THE British point-to-point season drew to a close at Umberleigh last Saturday against the background of the traditional end of season party atmosphere. The Torrington Farmers' meeting ended the six and a half months Devon & Cornwall area campaign stretching back to last November's opener at Black Forest Lodge.
The prolific Welsh pointer Findlay's Find has been a great servant to Paul and Myfanwy Miles and showed his liking for the track by repeating last year's Men's Open win under David Mansell. The sturdy nine-year-old was scoring for only the second time this season, but his illustrious career CV now shows 22 pointing wins plus a hunter chase.
"We nearly didn't come after it rained on Friday because he needs fast ground and the firmer the better for him. Dave kept him to the outside for better ground and he really appreciates a test of stamina," said Paul Miles. Jockey David Mansell is of course vastly experienced but has had a lean year by his standards. "This is my first pointing winner since Barbury Castle last December so I have doubled my score," joked the rider.
The South Pembrokeshire qualified Rosies Peacock (John Mathias), bidding for his eighth success of the season, started favourite and was prominent until weakening up the final climb to finish last of the four runners. It was left to the Cheshire trained Threapwood (Oliver Greenall) to chase home the winner, with the only West country representative Bathwick Scanno a creditable third...
Florence Mary is another fast ground specialist and found conditions to her liking when taking the Ladies' Open. The ten-year-old looked in trouble down the back straight but was sent past leader Skating Home after the final ditch to score readily in the colours of Jeff Fear, who described his mare as, "a late season horse."
The winner was a third pointing success for 17-year-old jockey Lucy Mager, a recruit from pony racing, who has just completed her first year of A levels at King's Wessex. Florence Mary's Wedmore based trainer Emma Mellor, due to give birth in two months time, has done well to rejuvenate her charge "She has always been a monkey and was not a great eater. I have changed her diet and her therapist and she lives a bit like a mountain goat. She checks the cows and sometimes goes to the beach at Burnham," smiled the trainer.
The Confined field was reduced to two when Just Seven crashed out after a circuit, leaving odds-on favourite Robin Will well clear. 10-1 outsider Lucys Girl looked a forlorn hope until the favourite's stride shortened dramatically after the last ditch, allowing Lucys Girl and young rider Jake Bament to sweep past. The winner, bought cheaply at Ascot sales last July, is owned and trained by Dan Farr just two miles from the course at Atherington.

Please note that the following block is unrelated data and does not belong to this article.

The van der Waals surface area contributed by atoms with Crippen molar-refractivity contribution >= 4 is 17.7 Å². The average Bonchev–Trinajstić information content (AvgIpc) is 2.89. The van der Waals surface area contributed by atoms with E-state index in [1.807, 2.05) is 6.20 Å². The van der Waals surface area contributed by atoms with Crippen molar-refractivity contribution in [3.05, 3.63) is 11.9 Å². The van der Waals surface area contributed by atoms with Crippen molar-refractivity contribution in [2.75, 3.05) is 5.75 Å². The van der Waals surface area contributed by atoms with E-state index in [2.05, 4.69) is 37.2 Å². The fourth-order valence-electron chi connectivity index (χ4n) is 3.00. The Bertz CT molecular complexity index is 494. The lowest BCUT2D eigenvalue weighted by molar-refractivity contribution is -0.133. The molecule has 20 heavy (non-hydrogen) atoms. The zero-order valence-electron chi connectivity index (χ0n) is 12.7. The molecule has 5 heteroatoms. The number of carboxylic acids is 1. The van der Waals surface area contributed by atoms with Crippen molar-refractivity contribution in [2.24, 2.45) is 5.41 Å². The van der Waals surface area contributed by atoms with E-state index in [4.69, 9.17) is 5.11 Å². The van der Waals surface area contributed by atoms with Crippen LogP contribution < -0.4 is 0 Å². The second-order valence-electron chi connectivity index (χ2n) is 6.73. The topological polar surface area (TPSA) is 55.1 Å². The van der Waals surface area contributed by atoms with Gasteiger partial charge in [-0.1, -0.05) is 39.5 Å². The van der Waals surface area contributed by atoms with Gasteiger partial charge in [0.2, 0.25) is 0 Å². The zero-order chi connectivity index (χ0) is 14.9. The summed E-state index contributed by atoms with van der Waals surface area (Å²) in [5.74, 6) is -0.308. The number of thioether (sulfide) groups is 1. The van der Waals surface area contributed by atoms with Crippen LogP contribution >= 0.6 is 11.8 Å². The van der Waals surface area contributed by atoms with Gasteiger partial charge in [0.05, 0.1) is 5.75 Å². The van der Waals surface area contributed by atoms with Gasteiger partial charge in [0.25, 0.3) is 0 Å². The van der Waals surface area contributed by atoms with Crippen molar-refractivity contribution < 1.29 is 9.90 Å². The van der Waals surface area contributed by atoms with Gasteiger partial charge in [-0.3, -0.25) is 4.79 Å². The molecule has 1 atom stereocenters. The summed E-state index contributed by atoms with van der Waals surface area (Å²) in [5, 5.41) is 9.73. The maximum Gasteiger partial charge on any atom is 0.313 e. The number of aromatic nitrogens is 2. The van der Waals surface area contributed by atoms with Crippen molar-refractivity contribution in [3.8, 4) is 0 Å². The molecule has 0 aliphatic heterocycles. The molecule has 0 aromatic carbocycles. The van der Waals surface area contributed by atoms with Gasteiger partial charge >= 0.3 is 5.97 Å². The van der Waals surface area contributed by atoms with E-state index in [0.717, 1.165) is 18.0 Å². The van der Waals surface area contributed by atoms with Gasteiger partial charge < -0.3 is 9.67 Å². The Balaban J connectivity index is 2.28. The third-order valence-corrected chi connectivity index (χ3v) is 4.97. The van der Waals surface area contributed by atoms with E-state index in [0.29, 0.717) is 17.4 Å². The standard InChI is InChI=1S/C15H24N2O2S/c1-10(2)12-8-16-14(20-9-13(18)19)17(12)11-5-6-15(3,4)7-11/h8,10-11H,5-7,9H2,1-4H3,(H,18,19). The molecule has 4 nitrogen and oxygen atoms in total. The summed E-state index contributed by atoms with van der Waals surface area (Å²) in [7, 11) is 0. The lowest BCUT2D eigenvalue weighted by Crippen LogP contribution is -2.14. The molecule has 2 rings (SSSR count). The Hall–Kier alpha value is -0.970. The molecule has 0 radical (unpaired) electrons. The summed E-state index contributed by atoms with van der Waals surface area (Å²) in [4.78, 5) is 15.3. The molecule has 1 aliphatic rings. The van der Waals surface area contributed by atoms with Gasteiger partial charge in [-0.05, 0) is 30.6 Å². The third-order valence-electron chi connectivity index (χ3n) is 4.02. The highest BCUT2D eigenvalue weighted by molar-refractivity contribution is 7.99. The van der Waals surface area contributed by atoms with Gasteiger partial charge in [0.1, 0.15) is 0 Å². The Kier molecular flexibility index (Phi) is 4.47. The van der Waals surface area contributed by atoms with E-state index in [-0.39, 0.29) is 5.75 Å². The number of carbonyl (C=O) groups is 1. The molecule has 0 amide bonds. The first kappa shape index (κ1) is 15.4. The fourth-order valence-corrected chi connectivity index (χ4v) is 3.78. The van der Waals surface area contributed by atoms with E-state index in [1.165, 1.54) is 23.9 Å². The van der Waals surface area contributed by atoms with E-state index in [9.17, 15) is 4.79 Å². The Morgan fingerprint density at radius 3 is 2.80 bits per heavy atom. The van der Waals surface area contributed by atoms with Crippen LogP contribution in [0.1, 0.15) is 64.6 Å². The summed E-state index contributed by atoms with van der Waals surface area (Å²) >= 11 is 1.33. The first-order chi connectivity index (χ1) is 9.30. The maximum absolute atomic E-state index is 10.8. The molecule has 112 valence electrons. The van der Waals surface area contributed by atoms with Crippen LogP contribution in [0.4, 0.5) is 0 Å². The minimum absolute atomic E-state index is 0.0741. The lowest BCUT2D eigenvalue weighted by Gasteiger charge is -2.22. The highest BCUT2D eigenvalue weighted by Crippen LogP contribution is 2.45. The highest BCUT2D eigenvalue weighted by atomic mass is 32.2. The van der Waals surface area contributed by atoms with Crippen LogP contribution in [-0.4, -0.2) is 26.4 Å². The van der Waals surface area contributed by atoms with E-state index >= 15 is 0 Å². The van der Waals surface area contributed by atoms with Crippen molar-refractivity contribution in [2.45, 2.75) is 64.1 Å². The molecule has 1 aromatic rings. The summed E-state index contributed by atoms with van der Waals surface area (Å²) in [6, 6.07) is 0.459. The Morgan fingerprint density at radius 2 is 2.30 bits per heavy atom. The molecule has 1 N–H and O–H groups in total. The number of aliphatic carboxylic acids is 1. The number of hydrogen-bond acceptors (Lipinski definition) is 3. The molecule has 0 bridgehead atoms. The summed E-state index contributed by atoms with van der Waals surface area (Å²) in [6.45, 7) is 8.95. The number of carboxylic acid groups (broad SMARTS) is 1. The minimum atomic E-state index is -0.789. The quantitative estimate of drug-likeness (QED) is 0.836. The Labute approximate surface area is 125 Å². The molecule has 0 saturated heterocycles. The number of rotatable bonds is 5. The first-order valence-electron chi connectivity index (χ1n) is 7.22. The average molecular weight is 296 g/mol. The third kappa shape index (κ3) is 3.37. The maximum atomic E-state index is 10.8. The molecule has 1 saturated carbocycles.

Carry On Nando finished alone in the Restricted to give Irish born jockey Sean Houlihan his fifth career winner. His mount was well clear when sole opponent Gouranga Society unseated Paul Sheard at the final fence. Owned by Jenny Luscombe and Richard Candy and trained by Gordon Chambers, the winner was also sourced from Ascot sales last July. "He needs top of the ground and would make a super schoolmaster. We gave Sean (Houlihan) his first winner in March," reported the trainer.
Heidi Lewis is another pony racing recruit and steered Kawana Cove home in the Intermediate. Nine-year-old Kawana Cove is jointly owned by the rider and her father David, and is trained by her mother Maria. The gelding had undergone a lean spell this season after taking the Restricted on this card last June. "He doesn't like it soft and hates tacky ground," commented the 18-year-old jockey who works for Kayley and Richard Woollacott and was partnering her fourth career winner.
After finishing runner up on his only other mount of the day, Oliver Greenall celebrated his retirement from the saddle by winning the final race of the season on 12-1 outsider Come On Louis, a horse he also trains near Malpas, Cheshire. The rider has happy memories of Umberleigh having set the then record total of 56 winners in a season with a double there in 2008 (since equalled by his brother Tom in 2009 and recently considerably upped by Will Biddick this year). Sitting in the changing tent afterwards with some relief showing, 28-year-old Oliver with over 200 career winners to his name explained, "This horse is owned by my box driver Andrew Ralphs who couldn't be here today. My brother Jake bought him as a four-year-old and he has had all sorts of problems. This is the first season we have had a clear run with him. My plan is to concentrate on training pointers next season and to take out a full trainers licence after that.
We look forward to the next Devon & Cornwall meeting in 24 weeks time!